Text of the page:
What are inequalities in health and use of care?
Inequalities in health and use of health and long-term care are differences in health status or ability to use care across the population and between specific population groups. These differences (inequalities) may be considered unfair or avoidable, in which case they are referred to as inequities. For example, differences in health status based on socio-economic position or differences in use of care based on (in)ability to pay are considered inequities. Inequalities in health and use of care have been primarily studied in relation to the socio-economic characteristics of individuals (e.g. levels of income or wealth, educational achievement) and their communities or geographic location (e.g. economic development). But inequalities in health and use of care are just as relevant in relation to gender, age, ethnicity, migration status, disability, sexual orientation, and social exclusion.
Why are inequalities in health and use of care important?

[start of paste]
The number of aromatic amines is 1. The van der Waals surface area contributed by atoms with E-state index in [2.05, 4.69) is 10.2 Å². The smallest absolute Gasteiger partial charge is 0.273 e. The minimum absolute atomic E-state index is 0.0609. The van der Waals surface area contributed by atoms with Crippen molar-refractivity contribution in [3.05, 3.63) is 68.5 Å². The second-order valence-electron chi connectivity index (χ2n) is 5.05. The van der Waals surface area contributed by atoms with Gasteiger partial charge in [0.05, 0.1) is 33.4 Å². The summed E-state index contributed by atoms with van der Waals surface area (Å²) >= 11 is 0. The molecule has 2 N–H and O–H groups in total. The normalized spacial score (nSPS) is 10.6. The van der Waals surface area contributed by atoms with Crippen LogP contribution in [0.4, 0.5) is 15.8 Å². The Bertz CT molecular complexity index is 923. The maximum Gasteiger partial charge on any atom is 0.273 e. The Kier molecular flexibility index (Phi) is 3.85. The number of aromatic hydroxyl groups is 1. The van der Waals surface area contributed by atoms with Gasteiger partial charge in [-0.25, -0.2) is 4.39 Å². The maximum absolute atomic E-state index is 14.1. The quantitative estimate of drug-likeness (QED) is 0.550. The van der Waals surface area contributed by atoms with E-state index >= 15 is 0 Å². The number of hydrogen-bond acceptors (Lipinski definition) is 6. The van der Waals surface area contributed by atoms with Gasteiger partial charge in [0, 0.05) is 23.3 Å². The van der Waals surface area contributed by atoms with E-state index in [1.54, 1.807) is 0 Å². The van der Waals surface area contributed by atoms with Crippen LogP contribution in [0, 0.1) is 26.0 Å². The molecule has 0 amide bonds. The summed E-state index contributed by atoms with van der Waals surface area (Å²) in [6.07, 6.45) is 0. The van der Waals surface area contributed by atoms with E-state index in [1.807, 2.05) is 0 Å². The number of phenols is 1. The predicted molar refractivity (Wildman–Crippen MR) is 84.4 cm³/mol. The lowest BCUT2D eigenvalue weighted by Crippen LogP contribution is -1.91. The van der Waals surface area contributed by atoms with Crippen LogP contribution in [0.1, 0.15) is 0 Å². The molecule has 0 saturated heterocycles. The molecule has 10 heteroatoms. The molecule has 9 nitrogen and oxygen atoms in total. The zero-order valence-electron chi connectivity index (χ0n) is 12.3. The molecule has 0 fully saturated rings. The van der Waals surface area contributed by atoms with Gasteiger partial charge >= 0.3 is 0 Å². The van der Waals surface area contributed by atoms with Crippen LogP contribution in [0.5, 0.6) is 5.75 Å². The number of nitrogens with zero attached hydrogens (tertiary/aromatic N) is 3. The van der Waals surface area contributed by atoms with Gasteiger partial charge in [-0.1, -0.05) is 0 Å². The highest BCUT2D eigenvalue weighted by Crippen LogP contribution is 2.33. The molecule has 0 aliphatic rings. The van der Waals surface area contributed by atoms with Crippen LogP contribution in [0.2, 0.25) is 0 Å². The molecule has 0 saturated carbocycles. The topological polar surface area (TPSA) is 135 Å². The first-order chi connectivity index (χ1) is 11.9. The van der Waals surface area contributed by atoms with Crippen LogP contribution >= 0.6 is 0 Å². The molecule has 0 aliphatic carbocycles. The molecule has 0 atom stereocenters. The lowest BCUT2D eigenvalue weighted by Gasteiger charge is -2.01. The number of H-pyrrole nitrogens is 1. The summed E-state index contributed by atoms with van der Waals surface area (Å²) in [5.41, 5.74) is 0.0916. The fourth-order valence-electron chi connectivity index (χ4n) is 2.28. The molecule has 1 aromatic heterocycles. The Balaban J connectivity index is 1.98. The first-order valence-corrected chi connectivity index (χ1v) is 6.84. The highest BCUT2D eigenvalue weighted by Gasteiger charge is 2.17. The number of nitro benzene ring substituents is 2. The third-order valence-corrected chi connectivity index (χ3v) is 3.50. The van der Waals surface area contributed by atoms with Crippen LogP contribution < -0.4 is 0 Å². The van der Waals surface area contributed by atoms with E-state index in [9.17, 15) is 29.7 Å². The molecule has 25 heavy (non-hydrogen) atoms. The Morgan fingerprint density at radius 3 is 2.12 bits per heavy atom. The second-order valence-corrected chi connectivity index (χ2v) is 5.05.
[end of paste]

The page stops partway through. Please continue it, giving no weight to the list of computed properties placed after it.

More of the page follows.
Health is a basic good and human right and one of the main determinants of quality of life, social and economic development. The persistence of inequalities in health and use of care means that not all individuals are afforded the opportunity to lead healthy and fulfilling lives, thus limiting their agency. The persistence of systematic differences in health achievement and use of care goes against the principle of social justice and undermines social cohesion. They are also intertwined with other areas of welfare such as poverty and income inequality (both are a key social determinant of health and are in turn affected by health status), employment or pension policies, to mention a few examples.
What we offer?
We have a strong track record in research and policy analysis focused on reducing inequalities in health and use of care and promoting more equitable societies. More specifically, we: